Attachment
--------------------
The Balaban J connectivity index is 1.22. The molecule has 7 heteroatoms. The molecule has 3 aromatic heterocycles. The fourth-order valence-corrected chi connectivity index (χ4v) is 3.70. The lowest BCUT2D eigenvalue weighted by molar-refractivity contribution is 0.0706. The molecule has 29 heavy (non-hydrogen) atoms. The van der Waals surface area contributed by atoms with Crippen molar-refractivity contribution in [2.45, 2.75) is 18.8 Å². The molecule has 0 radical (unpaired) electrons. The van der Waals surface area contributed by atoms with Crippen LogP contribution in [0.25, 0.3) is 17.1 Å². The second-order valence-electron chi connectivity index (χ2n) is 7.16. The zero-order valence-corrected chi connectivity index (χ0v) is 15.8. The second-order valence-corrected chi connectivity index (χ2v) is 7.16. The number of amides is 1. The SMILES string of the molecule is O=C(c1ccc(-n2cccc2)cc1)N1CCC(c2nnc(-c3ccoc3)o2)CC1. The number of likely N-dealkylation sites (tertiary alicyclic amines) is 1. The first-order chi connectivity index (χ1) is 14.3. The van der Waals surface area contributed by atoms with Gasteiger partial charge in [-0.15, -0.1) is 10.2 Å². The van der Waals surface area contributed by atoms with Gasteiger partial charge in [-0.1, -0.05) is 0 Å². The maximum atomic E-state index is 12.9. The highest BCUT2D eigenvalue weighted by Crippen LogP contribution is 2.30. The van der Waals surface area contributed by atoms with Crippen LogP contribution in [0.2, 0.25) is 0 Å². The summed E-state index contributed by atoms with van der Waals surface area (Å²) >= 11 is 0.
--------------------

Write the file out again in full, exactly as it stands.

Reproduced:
The Balaban J connectivity index is 1.22. The molecule has 7 heteroatoms. The molecule has 3 aromatic heterocycles. The fourth-order valence-corrected chi connectivity index (χ4v) is 3.70. The lowest BCUT2D eigenvalue weighted by molar-refractivity contribution is 0.0706. The molecule has 29 heavy (non-hydrogen) atoms. The van der Waals surface area contributed by atoms with Crippen molar-refractivity contribution in [2.45, 2.75) is 18.8 Å². The molecule has 0 radical (unpaired) electrons. The van der Waals surface area contributed by atoms with Crippen LogP contribution in [0.25, 0.3) is 17.1 Å². The second-order valence-electron chi connectivity index (χ2n) is 7.16. The zero-order valence-corrected chi connectivity index (χ0v) is 15.8. The second-order valence-corrected chi connectivity index (χ2v) is 7.16. The number of amides is 1. The SMILES string of the molecule is O=C(c1ccc(-n2cccc2)cc1)N1CCC(c2nnc(-c3ccoc3)o2)CC1. The number of likely N-dealkylation sites (tertiary alicyclic amines) is 1. The first-order chi connectivity index (χ1) is 14.3. The van der Waals surface area contributed by atoms with Gasteiger partial charge in [-0.15, -0.1) is 10.2 Å². The van der Waals surface area contributed by atoms with Gasteiger partial charge in [-0.1, -0.05) is 0 Å². The maximum atomic E-state index is 12.9. The highest BCUT2D eigenvalue weighted by Crippen LogP contribution is 2.30. The van der Waals surface area contributed by atoms with Crippen LogP contribution in [0.2, 0.25) is 0 Å². The summed E-state index contributed by atoms with van der Waals surface area (Å²) >= 11 is 0.